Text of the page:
The Blood Libel Legend: Its Longevity and Popularity

13 Pages Posted: 24 Sep 2013 Last revised: 10 Oct 2013

See all articles by John Ifediora

John Ifediora

American University; American University

Date Written: August 31, 2013


Jewish ritual murder accusations, in their common apprehension, refer to alleged killing of Christians by Jews in furtherance of religious rites, or specifically Jewish practice. The blood libel, however, is a special variant, and a subset of the broader ritual murder accusation, and came much later into the panoply of accusations leveled at the Jews in the Middle Ages. This essay seeks to address the explanations given by scholars for the popularity and longevity of the blood libel as it touches on the following aspects of the legend: what gave rise to the blood accusations in the Middle Ages when the consequences were so horrific and brutal? Who “first” made the accusations against the Jews in medieval times, and who stood to benefit from such charges, or were they occasioned by economic, social, and religious circumstances that defined medieval Europe? But most importantly, what sustained and popularized it from the twelfth to the twentieth century?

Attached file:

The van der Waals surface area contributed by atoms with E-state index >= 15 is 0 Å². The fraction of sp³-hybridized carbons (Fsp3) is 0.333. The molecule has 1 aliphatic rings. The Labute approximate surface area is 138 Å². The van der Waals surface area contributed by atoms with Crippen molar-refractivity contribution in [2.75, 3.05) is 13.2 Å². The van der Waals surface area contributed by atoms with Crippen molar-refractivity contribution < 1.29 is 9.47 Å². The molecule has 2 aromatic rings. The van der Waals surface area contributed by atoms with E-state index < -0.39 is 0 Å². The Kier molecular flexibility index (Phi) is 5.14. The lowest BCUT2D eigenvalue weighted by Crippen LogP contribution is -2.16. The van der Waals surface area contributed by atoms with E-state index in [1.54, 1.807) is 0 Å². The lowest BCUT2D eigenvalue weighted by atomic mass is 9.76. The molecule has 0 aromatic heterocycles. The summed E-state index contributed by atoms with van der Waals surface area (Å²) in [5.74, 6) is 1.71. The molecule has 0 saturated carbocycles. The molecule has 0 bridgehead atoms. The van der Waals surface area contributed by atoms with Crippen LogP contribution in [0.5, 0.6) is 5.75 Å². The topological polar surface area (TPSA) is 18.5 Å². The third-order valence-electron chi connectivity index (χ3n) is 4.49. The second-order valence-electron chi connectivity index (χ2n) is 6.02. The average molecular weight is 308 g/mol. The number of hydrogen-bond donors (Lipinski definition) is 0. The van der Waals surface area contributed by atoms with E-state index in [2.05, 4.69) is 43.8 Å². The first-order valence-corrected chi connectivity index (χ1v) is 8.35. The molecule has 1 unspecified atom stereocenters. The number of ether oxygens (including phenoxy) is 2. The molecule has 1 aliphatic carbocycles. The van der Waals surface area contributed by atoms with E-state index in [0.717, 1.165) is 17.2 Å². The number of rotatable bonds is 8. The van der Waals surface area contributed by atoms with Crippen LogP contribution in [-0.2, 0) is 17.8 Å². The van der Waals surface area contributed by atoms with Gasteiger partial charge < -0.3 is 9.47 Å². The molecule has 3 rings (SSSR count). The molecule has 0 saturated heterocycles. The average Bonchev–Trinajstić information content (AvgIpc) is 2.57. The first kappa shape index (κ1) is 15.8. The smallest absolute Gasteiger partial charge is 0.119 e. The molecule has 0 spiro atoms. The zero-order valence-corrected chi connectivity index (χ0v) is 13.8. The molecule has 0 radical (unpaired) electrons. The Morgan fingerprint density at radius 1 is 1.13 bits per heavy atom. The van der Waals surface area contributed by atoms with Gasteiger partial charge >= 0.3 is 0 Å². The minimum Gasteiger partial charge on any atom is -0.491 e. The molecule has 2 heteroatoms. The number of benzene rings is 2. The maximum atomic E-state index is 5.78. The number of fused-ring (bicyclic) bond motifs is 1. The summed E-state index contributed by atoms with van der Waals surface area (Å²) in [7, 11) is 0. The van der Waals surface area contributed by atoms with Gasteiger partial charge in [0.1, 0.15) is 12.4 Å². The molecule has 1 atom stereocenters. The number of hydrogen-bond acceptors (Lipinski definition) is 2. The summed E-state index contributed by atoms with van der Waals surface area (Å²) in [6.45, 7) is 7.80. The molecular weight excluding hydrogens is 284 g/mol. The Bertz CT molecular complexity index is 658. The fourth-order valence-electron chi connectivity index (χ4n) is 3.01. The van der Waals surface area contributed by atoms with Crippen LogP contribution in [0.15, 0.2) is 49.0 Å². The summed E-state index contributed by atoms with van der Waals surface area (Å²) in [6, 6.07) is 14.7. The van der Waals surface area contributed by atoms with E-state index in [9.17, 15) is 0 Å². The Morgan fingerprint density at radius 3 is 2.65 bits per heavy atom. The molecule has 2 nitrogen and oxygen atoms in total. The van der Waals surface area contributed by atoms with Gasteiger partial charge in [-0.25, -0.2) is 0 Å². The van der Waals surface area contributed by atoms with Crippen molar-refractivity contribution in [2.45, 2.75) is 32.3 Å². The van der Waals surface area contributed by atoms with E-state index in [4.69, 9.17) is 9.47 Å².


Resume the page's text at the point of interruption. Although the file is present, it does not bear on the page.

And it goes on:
Keywords: Economic History

JEL Classification: B14, B19

Suggested Citation

Ifediora, John, The Blood Libel Legend: Its Longevity and Popularity (August 31, 2013). Available at SSRN: or

John Ifediora (Contact Author)

American University ( email )

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American University ( email )

Washington, DC
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United States
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